How to Maximize the Feeler-Leader on Your Team
The best way to maximize talent is to first understand their motivation.
- Feelers care about getting things done with people. Think relationships.
- Dreamers care about what’s next. Think progress.
- Doers care about getting things done the right way. Think process.
- Feelers connect and protect.
- Dreamers love making things better.
- Doers organize and check things off the list.
Everyone has all three motivations. You’re great at one. Average at another. And weak in the third.
I know the founder of a multinational organization who is a feeler/dreamer/doer. He’s great with relationships. He dreams of connecting people. Organization isn’t his strength.
The ‘Feeler-Leader’ (FL) isn’t weak.
The founding Feeler-Leader (FL) told me a story about hiring a speaker for a relationship-building leadership retreat. FL was frustrated with the speaker because he left the group to play golf one afternoon, rather than connecting with the participants.
FL met the speaker on the 18th hole and told him he could go home. “We don’t need you anymore.”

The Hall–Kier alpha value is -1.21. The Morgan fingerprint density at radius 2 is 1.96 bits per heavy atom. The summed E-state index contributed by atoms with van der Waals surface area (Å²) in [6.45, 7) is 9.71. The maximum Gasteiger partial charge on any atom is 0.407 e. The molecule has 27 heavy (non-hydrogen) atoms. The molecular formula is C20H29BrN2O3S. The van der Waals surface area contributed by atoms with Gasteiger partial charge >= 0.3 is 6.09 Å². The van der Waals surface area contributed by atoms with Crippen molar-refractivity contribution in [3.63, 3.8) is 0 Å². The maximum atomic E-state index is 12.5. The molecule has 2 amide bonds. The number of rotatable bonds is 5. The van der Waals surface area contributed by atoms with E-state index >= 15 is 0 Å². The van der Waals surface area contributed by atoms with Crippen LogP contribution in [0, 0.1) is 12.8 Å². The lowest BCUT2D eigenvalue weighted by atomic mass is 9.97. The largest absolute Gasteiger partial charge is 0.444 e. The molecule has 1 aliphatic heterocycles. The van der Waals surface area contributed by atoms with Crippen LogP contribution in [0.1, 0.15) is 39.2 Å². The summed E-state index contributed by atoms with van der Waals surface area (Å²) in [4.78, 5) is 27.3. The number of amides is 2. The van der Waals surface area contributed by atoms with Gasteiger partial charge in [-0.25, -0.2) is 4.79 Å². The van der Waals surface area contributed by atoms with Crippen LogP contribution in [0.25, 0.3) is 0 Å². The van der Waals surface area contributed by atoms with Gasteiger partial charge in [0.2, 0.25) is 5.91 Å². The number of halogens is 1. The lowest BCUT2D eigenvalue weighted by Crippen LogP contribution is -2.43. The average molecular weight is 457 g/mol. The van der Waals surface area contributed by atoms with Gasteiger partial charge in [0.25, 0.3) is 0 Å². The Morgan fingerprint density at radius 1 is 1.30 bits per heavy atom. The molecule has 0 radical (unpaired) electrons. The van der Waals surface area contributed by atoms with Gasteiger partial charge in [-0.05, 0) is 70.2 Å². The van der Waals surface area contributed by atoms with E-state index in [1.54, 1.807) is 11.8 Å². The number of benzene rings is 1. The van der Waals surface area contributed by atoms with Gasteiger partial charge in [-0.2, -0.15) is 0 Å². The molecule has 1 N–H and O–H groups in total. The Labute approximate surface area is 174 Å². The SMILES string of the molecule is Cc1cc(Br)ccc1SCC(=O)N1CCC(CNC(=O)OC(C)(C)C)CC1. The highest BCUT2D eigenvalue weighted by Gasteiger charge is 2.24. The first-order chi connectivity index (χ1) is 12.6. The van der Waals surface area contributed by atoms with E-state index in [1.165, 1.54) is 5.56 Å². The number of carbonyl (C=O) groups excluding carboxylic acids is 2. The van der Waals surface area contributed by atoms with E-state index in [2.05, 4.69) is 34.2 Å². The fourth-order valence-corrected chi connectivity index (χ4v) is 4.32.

Feeler-Leaders honor and protect relationships.
Never tell a Feeler… (Well, almost never.)…
- It doesn’t matter how people feel.
- Relationships aren’t important.
- Conflict isn’t a big deal.
- Be aggressive and meet this challenge head on.
- Work on your own. Feelers enjoy meeting needs and working with others.
You don’t have to choose between results and relationships to deliver results.
Successful leaders deliver results through relationships.
Doers and Dreamers are more inclined to pressure people. “Just shut-up and do it. We’ll have time to feel good after the work is done.”
Leaders with heart change lives. Leaders without heart may get things done, but they often step on people in the process.
What are the strengths and weaknesses of Feeler-Leaders?
What value do Feeler-Leaders bring to organizations?